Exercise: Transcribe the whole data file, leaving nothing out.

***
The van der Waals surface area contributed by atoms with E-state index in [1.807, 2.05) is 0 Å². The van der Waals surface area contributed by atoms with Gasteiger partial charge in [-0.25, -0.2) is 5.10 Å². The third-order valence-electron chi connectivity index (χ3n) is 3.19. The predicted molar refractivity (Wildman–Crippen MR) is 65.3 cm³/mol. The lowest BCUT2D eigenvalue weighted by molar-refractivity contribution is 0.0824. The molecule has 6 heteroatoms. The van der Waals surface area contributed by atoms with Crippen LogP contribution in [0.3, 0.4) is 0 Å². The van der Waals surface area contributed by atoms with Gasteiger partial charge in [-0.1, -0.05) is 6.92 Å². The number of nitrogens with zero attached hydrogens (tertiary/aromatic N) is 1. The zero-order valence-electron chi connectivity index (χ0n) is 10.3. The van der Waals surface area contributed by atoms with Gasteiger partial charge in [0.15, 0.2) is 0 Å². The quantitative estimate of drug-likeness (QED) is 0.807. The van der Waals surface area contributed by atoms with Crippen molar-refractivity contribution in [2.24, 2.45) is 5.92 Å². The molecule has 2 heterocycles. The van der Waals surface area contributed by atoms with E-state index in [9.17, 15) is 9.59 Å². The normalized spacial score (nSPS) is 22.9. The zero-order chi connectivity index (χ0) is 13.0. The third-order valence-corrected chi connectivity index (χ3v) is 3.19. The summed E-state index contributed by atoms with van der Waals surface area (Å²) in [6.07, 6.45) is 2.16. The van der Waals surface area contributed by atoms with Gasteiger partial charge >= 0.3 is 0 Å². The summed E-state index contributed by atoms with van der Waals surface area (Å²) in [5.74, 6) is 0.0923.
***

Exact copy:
The van der Waals surface area contributed by atoms with E-state index in [1.807, 2.05) is 0 Å². The van der Waals surface area contributed by atoms with Gasteiger partial charge in [-0.25, -0.2) is 5.10 Å². The third-order valence-electron chi connectivity index (χ3n) is 3.19. The predicted molar refractivity (Wildman–Crippen MR) is 65.3 cm³/mol. The lowest BCUT2D eigenvalue weighted by molar-refractivity contribution is 0.0824. The molecule has 6 heteroatoms. The van der Waals surface area contributed by atoms with Crippen LogP contribution in [0.3, 0.4) is 0 Å². The van der Waals surface area contributed by atoms with Gasteiger partial charge in [-0.1, -0.05) is 6.92 Å². The number of nitrogens with zero attached hydrogens (tertiary/aromatic N) is 1. The zero-order valence-electron chi connectivity index (χ0n) is 10.3. The van der Waals surface area contributed by atoms with Gasteiger partial charge in [0.15, 0.2) is 0 Å². The quantitative estimate of drug-likeness (QED) is 0.807. The van der Waals surface area contributed by atoms with Crippen molar-refractivity contribution in [2.24, 2.45) is 5.92 Å². The molecule has 2 heterocycles. The van der Waals surface area contributed by atoms with E-state index in [9.17, 15) is 9.59 Å². The normalized spacial score (nSPS) is 22.9. The zero-order chi connectivity index (χ0) is 13.0. The third-order valence-corrected chi connectivity index (χ3v) is 3.19. The summed E-state index contributed by atoms with van der Waals surface area (Å²) in [6.07, 6.45) is 2.16. The van der Waals surface area contributed by atoms with Gasteiger partial charge >= 0.3 is 0 Å². The summed E-state index contributed by atoms with van der Waals surface area (Å²) in [5.74, 6) is 0.0923.